Eight ideas that demonstrate designing for trust in news (Demos, presos)

On March 18-19, the Society for News Design joined forces with the Trust Project to answer the question, “How might we help the people who consume our journalism gain more trust in the news?” This was the first in a new series of events, dubbed SNDExp, created to help partner organizations go an inch-wide and a mile deep on a narrowly defined problem or product.

In less than 48 hours, a team of 32 designers, developers and senior strategists from media companies in the United States and Europe used design thinking methodologies to prototype eight ideas that help strengthen signals of trust between users and news organizations.


Prior to the event, the Trust Project conducted interviews with news consumers of various backgrounds from all over the country. Feedback from each consumer was presented to at-event teams, which led to prototypes that directly responded to real human needs. A feedback loop was created at the event by having two of the aforementioned news consumers on hand for testing before the final sprint.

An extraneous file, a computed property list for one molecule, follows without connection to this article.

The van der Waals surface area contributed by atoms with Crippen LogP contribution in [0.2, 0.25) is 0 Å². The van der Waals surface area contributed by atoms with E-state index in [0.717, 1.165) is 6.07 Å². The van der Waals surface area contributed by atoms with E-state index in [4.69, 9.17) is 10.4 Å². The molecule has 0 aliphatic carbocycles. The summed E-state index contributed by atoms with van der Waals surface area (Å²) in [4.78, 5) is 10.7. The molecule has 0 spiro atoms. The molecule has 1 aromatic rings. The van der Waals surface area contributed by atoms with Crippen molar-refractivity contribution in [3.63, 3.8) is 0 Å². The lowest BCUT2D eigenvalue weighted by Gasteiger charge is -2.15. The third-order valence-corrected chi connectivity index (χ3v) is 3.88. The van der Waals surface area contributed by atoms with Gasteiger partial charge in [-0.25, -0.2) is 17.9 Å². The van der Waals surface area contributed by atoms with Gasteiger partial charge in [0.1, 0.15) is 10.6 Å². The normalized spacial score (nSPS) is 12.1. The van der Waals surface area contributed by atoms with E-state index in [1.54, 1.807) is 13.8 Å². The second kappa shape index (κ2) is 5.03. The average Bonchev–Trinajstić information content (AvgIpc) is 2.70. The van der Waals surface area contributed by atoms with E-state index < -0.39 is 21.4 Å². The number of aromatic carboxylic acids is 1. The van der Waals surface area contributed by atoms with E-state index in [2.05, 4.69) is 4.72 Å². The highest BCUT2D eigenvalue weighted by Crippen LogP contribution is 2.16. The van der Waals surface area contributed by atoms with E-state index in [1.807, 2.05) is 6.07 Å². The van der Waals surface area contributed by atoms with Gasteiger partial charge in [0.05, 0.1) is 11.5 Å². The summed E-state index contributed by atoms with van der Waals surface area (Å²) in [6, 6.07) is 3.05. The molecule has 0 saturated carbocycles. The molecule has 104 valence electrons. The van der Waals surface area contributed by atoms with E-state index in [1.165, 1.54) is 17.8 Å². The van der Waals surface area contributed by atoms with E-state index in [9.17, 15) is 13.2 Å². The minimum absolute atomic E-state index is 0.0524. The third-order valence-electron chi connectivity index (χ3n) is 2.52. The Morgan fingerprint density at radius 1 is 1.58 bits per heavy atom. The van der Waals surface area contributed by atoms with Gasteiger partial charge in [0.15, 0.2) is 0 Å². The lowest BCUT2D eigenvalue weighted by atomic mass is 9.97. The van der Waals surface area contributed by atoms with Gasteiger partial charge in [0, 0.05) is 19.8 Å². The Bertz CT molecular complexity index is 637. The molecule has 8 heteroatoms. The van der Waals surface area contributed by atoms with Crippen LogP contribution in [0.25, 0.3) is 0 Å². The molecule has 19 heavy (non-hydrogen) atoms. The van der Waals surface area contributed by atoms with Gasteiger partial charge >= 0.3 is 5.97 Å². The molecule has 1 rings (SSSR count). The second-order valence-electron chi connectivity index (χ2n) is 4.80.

Without further ado, explore the ideas designed to help strengthen trust between journalist and reader:

Team Hell´s Kitchen:

Tom Harrigan, Alley Interactive; Daniel Newman, NPR; Martin Reynolds, Maynard Institute; Jane Elizabeth, API

Name of project: InTrust

“Our project is a reflection of the belief that the way we’ve been doing journalism hasn’t worked for many people we have purported to serve. Through our remodeling kit, we proposing reshaping news organization to not see themselves merely as peddlers of news, but as partners. This partnership means news organizations commit to serving as facilitators, instigators and conveners on behalf of our community.They must commit to being inclusive in all aspects of the mission and to be trustworthy in engaging with the community face-to-face and in the digital space. This is done through a remodeling of the organization using the Fault Lines framework as a guiding principle to create inclusive coverage, collaboration and interaction strategies that put the news organization and the community shoulder-to-shoulder. The organization also commits to using our newly developed digital tools that enable people to engage, source and contextualize the stories they see so they feel more confident in the reporting and in the journalists who created it.”

Presentation | Prototype

Team Lower East Side:

Marcus Moretti, MIC; Jason Chiu, The Globe and Mail; Joy Mayer, Mayer Media Strategies; Ernie Mourelo, Hearst Television